I’m a Man of My Word When it Comes to Framing Pictures of Dave Parker Wearing a Hockey Mask While Playing Baseball

It’s a great idea to quote yourself when writing a baseball blog post. It adds to your word count, makes the post look longer, and requires little to no additional work. Everyone (except maybe the reader) wins! For example, remember when I wrote this post? I bet you don’t, but I’m not going to hold it against you. What’s important is that you’re here now. All we have is now. Don’t you ever forget that.

I’m not lying to you, dear reader, when I say that I will print this image out on photograph stock of mild quality—I will then purchase a cheap black frame, probably at the same shitty drug store from where I extract the print, and I will go home with both, drive a nail with a hammer, and hang the two in combination on the wall of my home. Sure, it will probably be inside a certain closet that I have in mind, away from the discerning eyes of my wife who probably doesn’t want a haunting image of a Pittsburgh Pirates baseball monster adorning her living room—but it will hang, and I will know of it, and I will look at it daily with fondness and awe and I will be inspired and filled with mirth.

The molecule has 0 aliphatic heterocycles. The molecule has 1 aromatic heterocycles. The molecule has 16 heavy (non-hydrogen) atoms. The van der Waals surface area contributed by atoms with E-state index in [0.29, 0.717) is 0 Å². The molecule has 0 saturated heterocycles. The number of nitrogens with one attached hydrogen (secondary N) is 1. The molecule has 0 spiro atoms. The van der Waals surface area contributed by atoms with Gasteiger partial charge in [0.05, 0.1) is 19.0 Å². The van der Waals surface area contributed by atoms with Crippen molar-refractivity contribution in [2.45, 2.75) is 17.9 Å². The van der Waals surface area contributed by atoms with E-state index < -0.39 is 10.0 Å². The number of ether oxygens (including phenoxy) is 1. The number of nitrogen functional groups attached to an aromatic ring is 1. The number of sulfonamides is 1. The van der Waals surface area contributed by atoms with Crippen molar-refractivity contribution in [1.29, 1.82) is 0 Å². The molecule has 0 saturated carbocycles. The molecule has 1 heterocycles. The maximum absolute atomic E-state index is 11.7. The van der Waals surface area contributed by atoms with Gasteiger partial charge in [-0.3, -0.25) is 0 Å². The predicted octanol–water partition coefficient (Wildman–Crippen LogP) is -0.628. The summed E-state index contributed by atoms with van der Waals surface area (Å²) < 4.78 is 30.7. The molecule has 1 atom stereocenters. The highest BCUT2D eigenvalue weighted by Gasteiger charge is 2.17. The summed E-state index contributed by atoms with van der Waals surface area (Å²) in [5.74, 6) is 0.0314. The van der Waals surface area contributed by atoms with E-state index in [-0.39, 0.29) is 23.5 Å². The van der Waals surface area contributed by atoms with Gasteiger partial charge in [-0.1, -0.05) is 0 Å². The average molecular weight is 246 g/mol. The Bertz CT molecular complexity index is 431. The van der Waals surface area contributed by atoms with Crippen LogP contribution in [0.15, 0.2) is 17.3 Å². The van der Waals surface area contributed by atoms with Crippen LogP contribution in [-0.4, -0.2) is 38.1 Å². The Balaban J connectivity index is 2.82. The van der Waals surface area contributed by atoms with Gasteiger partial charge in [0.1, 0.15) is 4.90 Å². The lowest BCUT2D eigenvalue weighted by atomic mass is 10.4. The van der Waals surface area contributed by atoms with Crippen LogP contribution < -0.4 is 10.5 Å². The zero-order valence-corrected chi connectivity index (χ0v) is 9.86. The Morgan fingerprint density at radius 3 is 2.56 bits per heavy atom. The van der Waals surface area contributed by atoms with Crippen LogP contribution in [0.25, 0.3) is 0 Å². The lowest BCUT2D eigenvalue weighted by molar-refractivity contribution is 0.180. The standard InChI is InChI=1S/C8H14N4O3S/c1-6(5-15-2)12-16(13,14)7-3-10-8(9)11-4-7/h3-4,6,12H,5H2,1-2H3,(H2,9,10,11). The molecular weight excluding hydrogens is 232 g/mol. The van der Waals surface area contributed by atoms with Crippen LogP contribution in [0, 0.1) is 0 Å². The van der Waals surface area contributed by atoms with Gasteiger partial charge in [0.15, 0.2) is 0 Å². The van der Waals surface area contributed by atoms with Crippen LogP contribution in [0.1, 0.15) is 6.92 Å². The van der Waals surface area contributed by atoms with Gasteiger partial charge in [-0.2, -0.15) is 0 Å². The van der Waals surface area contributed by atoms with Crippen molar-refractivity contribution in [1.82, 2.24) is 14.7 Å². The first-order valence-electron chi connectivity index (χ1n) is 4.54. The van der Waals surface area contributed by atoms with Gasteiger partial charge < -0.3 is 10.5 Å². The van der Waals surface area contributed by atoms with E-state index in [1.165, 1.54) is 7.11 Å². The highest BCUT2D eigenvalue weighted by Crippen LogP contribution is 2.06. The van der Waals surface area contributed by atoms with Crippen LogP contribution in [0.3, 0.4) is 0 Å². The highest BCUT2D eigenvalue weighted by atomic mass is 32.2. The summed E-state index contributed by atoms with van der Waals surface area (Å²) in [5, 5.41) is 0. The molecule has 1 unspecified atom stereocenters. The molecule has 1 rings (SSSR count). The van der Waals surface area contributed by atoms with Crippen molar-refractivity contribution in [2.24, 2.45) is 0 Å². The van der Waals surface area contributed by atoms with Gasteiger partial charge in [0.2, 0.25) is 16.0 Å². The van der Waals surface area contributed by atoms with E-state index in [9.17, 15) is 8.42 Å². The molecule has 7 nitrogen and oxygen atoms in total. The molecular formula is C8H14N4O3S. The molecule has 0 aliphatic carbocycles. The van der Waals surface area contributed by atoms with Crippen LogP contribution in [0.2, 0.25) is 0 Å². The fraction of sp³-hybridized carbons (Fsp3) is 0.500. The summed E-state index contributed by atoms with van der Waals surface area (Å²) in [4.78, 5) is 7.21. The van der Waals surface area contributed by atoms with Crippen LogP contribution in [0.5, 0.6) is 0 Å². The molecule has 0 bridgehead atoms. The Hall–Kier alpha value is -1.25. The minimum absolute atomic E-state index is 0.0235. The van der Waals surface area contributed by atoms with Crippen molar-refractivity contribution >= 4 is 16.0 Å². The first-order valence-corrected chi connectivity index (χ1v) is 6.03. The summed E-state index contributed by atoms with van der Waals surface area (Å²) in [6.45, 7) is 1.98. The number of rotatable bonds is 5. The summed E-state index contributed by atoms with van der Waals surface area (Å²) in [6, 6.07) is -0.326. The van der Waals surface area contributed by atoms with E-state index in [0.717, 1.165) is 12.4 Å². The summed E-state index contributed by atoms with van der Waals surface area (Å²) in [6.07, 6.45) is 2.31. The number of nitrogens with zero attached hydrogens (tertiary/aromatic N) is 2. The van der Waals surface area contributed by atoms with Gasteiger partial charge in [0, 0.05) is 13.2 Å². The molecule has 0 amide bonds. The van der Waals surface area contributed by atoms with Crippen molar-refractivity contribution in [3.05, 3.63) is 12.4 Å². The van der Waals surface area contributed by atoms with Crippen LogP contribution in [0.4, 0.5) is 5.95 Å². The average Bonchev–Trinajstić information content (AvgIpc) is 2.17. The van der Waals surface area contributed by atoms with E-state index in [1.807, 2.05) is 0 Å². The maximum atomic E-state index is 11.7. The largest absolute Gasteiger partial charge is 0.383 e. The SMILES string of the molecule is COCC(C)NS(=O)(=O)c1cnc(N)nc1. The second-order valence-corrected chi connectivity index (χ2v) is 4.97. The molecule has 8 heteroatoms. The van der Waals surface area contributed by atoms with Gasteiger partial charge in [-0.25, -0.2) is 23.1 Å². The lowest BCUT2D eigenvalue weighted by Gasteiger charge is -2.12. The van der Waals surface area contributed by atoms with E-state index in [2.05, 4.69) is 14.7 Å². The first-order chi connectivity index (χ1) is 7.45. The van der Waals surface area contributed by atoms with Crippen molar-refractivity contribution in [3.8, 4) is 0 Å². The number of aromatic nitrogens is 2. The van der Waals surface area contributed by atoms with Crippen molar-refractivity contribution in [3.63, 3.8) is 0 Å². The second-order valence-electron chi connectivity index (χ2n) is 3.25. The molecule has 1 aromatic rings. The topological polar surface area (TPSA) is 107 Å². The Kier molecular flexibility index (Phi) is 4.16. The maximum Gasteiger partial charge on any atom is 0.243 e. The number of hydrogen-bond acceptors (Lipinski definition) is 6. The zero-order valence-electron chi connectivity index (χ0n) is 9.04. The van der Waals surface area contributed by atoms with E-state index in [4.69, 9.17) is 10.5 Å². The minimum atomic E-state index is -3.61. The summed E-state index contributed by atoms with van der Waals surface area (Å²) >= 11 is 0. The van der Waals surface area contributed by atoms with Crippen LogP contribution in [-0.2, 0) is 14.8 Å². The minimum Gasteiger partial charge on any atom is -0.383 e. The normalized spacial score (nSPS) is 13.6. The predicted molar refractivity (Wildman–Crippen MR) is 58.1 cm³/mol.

That is pretty much exactly what happened. Thanks Walgreens! I have provided photographic evidence of the framed photograph on the top right of this post. The mirth in my stately closet is abundant and flowing. My wife is overjoyed. Life is good. I will now have the pleasure of looking upon this picture of Dave Parker on a daily basis while performing activities in my closet. While I’m dressing, or changing into pajamas, or fetching food for my cats, or searching for batteries, Dave Parker will be there, waiting, watching over me. He’ll say Awesome shirt, Kyle! or Those sweatpants look super comfortable, Kyle! or The batteries are right there, on the box on the shelf, bro! Actually, he wont say any of these things, because he’s a framed photograph, and not a real person. He’s inanimate and unable to speak. He’s ink and paper encased within wood and glass. He’s not even a “he,” he’s an “it.” Jesus.

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